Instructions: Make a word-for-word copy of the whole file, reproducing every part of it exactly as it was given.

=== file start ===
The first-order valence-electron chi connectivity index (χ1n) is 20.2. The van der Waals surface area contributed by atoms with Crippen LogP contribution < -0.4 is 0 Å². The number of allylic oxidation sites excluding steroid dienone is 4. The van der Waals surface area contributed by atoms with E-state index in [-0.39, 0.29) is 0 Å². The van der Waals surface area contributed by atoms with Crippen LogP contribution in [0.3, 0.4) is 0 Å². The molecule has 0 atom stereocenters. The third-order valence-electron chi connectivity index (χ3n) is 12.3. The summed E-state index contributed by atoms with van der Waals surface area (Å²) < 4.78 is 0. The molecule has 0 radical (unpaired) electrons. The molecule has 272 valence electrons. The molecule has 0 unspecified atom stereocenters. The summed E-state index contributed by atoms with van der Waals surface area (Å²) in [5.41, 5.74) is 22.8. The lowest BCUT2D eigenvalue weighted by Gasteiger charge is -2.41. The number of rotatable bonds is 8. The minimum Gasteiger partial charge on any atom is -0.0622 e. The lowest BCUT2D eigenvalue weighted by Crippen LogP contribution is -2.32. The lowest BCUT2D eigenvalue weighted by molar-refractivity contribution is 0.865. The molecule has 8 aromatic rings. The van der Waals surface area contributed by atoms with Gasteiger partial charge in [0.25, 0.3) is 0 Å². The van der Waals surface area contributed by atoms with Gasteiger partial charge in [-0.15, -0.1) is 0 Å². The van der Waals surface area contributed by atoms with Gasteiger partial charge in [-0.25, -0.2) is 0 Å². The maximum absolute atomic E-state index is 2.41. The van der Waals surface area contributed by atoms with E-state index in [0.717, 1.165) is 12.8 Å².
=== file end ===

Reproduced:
The first-order valence-electron chi connectivity index (χ1n) is 20.2. The van der Waals surface area contributed by atoms with Crippen LogP contribution < -0.4 is 0 Å². The number of allylic oxidation sites excluding steroid dienone is 4. The van der Waals surface area contributed by atoms with E-state index in [-0.39, 0.29) is 0 Å². The van der Waals surface area contributed by atoms with Crippen LogP contribution in [0.3, 0.4) is 0 Å². The molecule has 0 atom stereocenters. The third-order valence-electron chi connectivity index (χ3n) is 12.3. The summed E-state index contributed by atoms with van der Waals surface area (Å²) < 4.78 is 0. The molecule has 0 radical (unpaired) electrons. The molecule has 272 valence electrons. The molecule has 0 unspecified atom stereocenters. The summed E-state index contributed by atoms with van der Waals surface area (Å²) in [5.41, 5.74) is 22.8. The lowest BCUT2D eigenvalue weighted by Gasteiger charge is -2.41. The number of rotatable bonds is 8. The minimum Gasteiger partial charge on any atom is -0.0622 e. The lowest BCUT2D eigenvalue weighted by Crippen LogP contribution is -2.32. The lowest BCUT2D eigenvalue weighted by molar-refractivity contribution is 0.865. The molecule has 8 aromatic rings. The van der Waals surface area contributed by atoms with Gasteiger partial charge in [0.25, 0.3) is 0 Å². The van der Waals surface area contributed by atoms with Gasteiger partial charge in [-0.15, -0.1) is 0 Å². The van der Waals surface area contributed by atoms with Gasteiger partial charge in [-0.25, -0.2) is 0 Å². The maximum absolute atomic E-state index is 2.41. The van der Waals surface area contributed by atoms with E-state index in [0.717, 1.165) is 12.8 Å².